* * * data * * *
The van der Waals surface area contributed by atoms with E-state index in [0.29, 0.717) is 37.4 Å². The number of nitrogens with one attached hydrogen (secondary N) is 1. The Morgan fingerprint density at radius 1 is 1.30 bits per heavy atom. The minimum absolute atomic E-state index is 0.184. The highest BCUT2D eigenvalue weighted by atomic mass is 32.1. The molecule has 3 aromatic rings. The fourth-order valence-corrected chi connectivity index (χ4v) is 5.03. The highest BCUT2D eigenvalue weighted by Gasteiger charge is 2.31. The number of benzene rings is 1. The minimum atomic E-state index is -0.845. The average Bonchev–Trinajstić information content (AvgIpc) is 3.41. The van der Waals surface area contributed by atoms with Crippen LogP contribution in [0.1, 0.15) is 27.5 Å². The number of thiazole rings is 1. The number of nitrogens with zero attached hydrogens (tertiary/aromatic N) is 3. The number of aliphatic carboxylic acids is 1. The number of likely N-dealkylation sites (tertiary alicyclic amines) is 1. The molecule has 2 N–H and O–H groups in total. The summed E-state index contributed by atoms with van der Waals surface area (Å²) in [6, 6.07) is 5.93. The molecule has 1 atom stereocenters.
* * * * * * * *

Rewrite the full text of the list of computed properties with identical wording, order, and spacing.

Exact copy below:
The van der Waals surface area contributed by atoms with E-state index in [0.29, 0.717) is 37.4 Å². The number of nitrogens with one attached hydrogen (secondary N) is 1. The Morgan fingerprint density at radius 1 is 1.30 bits per heavy atom. The minimum absolute atomic E-state index is 0.184. The highest BCUT2D eigenvalue weighted by atomic mass is 32.1. The molecule has 3 aromatic rings. The fourth-order valence-corrected chi connectivity index (χ4v) is 5.03. The highest BCUT2D eigenvalue weighted by Gasteiger charge is 2.31. The number of benzene rings is 1. The minimum atomic E-state index is -0.845. The average Bonchev–Trinajstić information content (AvgIpc) is 3.41. The van der Waals surface area contributed by atoms with Crippen LogP contribution in [0.1, 0.15) is 27.5 Å². The number of thiazole rings is 1. The number of nitrogens with zero attached hydrogens (tertiary/aromatic N) is 3. The number of aliphatic carboxylic acids is 1. The number of likely N-dealkylation sites (tertiary alicyclic amines) is 1. The molecule has 2 N–H and O–H groups in total. The summed E-state index contributed by atoms with van der Waals surface area (Å²) in [6, 6.07) is 5.93. The molecule has 1 atom stereocenters.